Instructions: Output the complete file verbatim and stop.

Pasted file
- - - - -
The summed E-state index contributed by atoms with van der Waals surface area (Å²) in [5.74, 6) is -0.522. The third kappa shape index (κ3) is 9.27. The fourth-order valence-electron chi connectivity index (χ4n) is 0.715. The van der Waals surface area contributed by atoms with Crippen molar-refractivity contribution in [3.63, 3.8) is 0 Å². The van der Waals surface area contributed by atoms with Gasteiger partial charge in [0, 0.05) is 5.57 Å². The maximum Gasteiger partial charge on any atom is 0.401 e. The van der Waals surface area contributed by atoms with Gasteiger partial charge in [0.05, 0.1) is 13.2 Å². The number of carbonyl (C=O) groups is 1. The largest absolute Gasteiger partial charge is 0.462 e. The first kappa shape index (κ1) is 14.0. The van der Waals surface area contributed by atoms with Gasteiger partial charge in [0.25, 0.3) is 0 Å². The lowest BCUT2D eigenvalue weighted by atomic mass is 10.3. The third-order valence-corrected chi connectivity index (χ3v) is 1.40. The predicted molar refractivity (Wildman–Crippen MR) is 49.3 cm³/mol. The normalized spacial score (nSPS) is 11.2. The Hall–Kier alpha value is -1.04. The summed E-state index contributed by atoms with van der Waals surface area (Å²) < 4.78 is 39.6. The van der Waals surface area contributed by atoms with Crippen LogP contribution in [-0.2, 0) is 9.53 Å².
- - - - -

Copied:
The summed E-state index contributed by atoms with van der Waals surface area (Å²) in [5.74, 6) is -0.522. The third kappa shape index (κ3) is 9.27. The fourth-order valence-electron chi connectivity index (χ4n) is 0.715. The van der Waals surface area contributed by atoms with Crippen molar-refractivity contribution in [3.63, 3.8) is 0 Å². The van der Waals surface area contributed by atoms with Gasteiger partial charge in [0, 0.05) is 5.57 Å². The maximum Gasteiger partial charge on any atom is 0.401 e. The van der Waals surface area contributed by atoms with Gasteiger partial charge in [0.05, 0.1) is 13.2 Å². The number of carbonyl (C=O) groups is 1. The largest absolute Gasteiger partial charge is 0.462 e. The first kappa shape index (κ1) is 14.0. The van der Waals surface area contributed by atoms with Gasteiger partial charge in [0.25, 0.3) is 0 Å². The lowest BCUT2D eigenvalue weighted by atomic mass is 10.3. The third-order valence-corrected chi connectivity index (χ3v) is 1.40. The predicted molar refractivity (Wildman–Crippen MR) is 49.3 cm³/mol. The normalized spacial score (nSPS) is 11.2. The Hall–Kier alpha value is -1.04. The summed E-state index contributed by atoms with van der Waals surface area (Å²) < 4.78 is 39.6. The van der Waals surface area contributed by atoms with Crippen LogP contribution in [-0.2, 0) is 9.53 Å².